Brooklyn-based artist and sculptor Luis Gispert originally made a name for himself with his ‘hip-hop baroque’ pieces – and in 2011, after 10 years experimenting with this style, Luis marked the end of this period of his career with one final project, documenting the weird and wonderful world of faux designer themed car interiors and apparel. Here, he gives LOGO an exclusive interview on the two-year series, touching on imitation culture, fetishising brands and stumbling across a meth lab.

LOGO: What first inspired your sourcing the images of the car interiors?

LUIS: I’m in Miami after following a car club for a couple of weeks, stalking unique car interiors to shoot. One member tells me about his cousin, who has a “dope” Cadillac Escalade – so I meet the guy, and follow him to a row of small, single car garages. Inside – I don’t know how he stuffed it in there, there’s barely room to get in the door – there’s this giant pearl white Escalade, completely decked out and sitting on 24-inch inch white rims. The interior is entirely upholstered with Louis Vuitton Takashi Murakami, accented with green and purple crocodile skin. I’m floored. The owner doesn’t know who Takashi Murakami is. I explain to him, but he doesn’t seem that interested. What he is interested in is Louis – it’s all about the Louis.

LUIS: Most artists have little to no immediate cultural currency outside of a miniscule art world. It’s obvious the car owner is identifying with the brand, but it’s also about the pop color Murakami introduces to the design. I ask him why he didn’t do it in the traditional brown and gold Louis and he says, no, no, that’s so boring, so old-fashioned. It’s about design. Clearly, this car is a big nonessential item – a behemoth Cadillac transformed into a more rarefied luxury item.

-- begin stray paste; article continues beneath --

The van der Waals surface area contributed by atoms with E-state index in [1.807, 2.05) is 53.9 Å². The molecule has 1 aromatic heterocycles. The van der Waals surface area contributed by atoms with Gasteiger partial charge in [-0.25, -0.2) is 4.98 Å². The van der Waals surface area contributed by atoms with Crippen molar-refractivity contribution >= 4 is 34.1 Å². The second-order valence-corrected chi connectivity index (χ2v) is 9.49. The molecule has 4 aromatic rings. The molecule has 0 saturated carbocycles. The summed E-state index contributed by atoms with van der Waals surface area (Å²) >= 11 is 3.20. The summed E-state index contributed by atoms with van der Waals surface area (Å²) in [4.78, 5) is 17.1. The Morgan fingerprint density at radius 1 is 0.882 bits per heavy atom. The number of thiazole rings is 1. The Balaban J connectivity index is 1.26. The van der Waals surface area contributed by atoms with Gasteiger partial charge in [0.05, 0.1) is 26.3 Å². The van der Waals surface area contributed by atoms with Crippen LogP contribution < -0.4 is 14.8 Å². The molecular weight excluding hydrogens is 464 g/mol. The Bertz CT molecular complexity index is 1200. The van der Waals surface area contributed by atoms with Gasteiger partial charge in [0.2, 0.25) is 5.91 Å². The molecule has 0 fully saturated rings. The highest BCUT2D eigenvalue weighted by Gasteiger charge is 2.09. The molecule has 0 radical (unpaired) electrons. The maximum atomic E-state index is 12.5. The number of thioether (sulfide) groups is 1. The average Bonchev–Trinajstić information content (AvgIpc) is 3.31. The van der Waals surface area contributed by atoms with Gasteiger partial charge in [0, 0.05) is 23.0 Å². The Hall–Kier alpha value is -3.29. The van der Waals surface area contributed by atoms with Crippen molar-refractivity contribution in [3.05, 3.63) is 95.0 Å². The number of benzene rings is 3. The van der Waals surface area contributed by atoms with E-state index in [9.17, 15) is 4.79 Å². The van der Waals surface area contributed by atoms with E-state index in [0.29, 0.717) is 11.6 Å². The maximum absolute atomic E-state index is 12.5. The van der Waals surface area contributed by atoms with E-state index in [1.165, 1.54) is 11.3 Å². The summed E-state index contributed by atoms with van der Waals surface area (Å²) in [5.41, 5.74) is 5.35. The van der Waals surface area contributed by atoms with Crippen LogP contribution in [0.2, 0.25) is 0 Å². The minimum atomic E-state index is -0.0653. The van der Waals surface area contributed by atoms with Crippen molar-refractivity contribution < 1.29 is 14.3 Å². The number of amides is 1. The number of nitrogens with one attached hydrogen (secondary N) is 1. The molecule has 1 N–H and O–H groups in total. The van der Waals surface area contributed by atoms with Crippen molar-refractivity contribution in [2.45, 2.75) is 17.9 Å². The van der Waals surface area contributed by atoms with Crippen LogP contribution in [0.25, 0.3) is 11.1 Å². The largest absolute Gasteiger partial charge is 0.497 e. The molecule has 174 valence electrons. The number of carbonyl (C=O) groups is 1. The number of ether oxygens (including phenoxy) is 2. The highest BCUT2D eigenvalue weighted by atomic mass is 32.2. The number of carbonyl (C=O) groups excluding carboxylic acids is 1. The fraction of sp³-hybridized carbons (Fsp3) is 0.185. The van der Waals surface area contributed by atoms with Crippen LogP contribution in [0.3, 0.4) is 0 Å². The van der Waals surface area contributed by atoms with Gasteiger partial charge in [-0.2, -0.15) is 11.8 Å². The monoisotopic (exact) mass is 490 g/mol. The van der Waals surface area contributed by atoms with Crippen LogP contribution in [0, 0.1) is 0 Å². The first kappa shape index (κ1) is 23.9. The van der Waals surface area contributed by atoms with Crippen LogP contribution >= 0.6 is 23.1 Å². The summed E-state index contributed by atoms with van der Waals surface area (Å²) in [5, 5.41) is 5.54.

LUIS: In the low rider culture, themed cars are a trope. I’ve seen cars themed after products like Lemonheads, Newports, grape soda… There are Skittles cars, Klondike Bar cars. Out of all of these themed cars, the designer name ones seem a bit more off centre from the rest. These luxury brand cars connote something else, beyond the quotidian, beyond football, beyond menthol cigarettes. That’s what really got me excited to start this two-year hunt.

LOGO: What was it about the concept of fake fashion branding in particular that you wanted to explore?

LUIS: I was longing to get out of the studio. Attracted at first to the landscape element, it was an excuse to travel. The same was occurring in the social landscapes, when I sought out the cars and their owners. But as I documented these cars again and again, they became more and more abstract. People, too, became more intangible as I moved closer to them. The closer I got, the less I understood.

LOGO: You must have some pretty memorable stories from your search – is it true that you ended up at a meth lab once?